House passes Senate-amended launch indemnification bill

The House today agreed by unanimous consent to the Senate-amended version of HR 6586, a bill originally intended to provide a two-year extension to commercial launch indemnification. As noted yesterday, the Senate effectively replaced the House bill with a scaled back version of the Space Exploration Sustainability Act that Sens. Bill Nelson (D-FL) and Kay Bailey Hutchison (R-TX) introduced last month. This bill provides only a one-year extension to commercial launch indemnification, but also includes an extension of NASA’s waiver to provisions of the Iran North Korea Syria Nonproliferation Act (INKSNA) through the end of 2020, allowing the space agency to continue to purchase goods and services from Russia for operation of the International Space Station. The revised bill also includes a “Sense of Congress” provision supporting development of both the Space Launch System and Orion vehicles as well as commercial crew systems.

The bill may be the last passed by the House in the 112th Congress. Immediately after dispensing with the bill (a process that took about 30 seconds, according to the Office of the Clerk of the House), the House adjourned until 11 am Thursday, just before the 113th Congress will be sworn in.

Update 1:10 pm: The Commercial Spaceflight Federation (CSF) swiftly issued a release about the passage of the legislation, which now awaits the president’s signature. The industry organization is understandably pleased with the bill’s passage, but hints at work to come later this year since the indemnification extension only runs through the end of 2013. “We will continue to work toward a long-term risk-sharing provision that would provide certainty to a growing industry,” CSF executive director Alex Saltman said in the statement.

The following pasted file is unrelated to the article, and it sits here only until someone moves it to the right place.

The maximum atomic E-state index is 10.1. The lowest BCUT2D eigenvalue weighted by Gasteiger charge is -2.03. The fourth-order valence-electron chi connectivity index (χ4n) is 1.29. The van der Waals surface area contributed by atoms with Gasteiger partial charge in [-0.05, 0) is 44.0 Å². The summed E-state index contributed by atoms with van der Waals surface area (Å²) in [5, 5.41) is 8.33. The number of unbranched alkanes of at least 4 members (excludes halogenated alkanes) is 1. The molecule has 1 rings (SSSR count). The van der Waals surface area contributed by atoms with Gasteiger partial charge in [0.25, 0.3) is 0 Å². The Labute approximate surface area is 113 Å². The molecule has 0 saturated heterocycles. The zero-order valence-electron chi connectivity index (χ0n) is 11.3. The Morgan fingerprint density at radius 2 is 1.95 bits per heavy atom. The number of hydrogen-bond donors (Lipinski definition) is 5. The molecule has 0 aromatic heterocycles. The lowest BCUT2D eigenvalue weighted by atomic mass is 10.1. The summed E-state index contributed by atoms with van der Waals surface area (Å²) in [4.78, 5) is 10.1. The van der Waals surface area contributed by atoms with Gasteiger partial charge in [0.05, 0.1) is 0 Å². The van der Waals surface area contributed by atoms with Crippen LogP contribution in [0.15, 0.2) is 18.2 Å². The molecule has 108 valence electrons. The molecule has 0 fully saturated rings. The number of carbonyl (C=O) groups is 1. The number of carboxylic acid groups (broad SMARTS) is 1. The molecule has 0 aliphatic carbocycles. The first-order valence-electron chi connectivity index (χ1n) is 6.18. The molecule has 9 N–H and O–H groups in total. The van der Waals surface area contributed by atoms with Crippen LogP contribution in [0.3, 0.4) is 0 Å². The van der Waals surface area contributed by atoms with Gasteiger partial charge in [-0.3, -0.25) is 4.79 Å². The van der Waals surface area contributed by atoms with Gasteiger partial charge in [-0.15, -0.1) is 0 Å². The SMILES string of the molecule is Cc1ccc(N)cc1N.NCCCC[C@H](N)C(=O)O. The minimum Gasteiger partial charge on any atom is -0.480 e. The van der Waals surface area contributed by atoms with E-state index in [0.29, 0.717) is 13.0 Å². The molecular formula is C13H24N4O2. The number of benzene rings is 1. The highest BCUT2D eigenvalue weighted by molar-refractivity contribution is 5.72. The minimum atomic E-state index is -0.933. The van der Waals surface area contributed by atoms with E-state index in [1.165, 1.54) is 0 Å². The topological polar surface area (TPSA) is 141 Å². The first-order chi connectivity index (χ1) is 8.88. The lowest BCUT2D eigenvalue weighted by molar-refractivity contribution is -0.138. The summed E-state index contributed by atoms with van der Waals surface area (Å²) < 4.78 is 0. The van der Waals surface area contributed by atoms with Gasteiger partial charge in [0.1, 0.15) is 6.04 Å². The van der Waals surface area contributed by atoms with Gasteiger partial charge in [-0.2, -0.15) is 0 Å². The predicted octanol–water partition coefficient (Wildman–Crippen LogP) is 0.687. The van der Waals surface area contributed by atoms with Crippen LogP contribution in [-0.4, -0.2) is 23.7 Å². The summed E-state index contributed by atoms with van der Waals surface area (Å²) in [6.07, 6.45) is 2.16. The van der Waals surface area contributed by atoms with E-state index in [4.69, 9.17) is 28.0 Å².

8 comments to House passes Senate-amended launch indemnification bill

  • Fred Willett

    As an outsider with a limited understanding of the US political system I am interested to know the practical meaning of the term “Sense of Congress”.
    Does the this provision lock in SLS and Orion or does NASA have some wriggle room here. If so what is the wriggle room? Or not.
    Perhaps someone can enlighten me.
    Oh, and a happy new year to you all.

    • Jeff Foust


      A “sense of Congress” is merely a formal expression of opinion. It is not binding. However, development of SLS and Orion has already been authorized by the 2010 NASA authorization act, so in that respect NASA is “locked in” to developing them—unless Congress changes its mind.

  • E. P. Grondine

    Well, well, well.

    This piece of legislation makes it through, while Hurricane Sandy relief is not taken up.

    How did this happen, I wonder?


    Happened to catch a January 2 CSPAN broadcast of Rutan’s presentation in central Florida on commercial space and technology development from November. Was a relatively interesting presentation from his POV, his opinions et al., but the come away on commercial space was the usual prattle; spaceports servicing a limited market for sub-orbital jaunts leading in out years to Mach 25 runs to LEO tourist hotels and little more. Quaint. But space exploitation is not space exploration and without actually saying that, his whole presentation all but reinforced it. Interesting all the same.

  • Fred Willett

    Exploitation is not and can never be Exploration. But Explotation can – and should – follow Exploration. So Planetary Resources follows Apollo. Commercial crew and cargo follws shuttle.
    But I don’t think we should be so precious about exploration waht we want to restrict exploitation.

  • Coastal Ron

    Fred Willett said:

    But Explotation can – and should – follow Exploration.

    It’s not really a matter of “should”. Exploration without the desire of exploitation doesn’t make much sense, and in human history we have always used exploration as the guide for exploitation.

    Commercial crew and cargo follws shuttle.

    The Shuttle was not exploration, it was a failed attempt at transportation infrastructure. As to Commercial Crew and Cargo, they are a new attempt at transportation infrastructure, which hopefully will be more successful.

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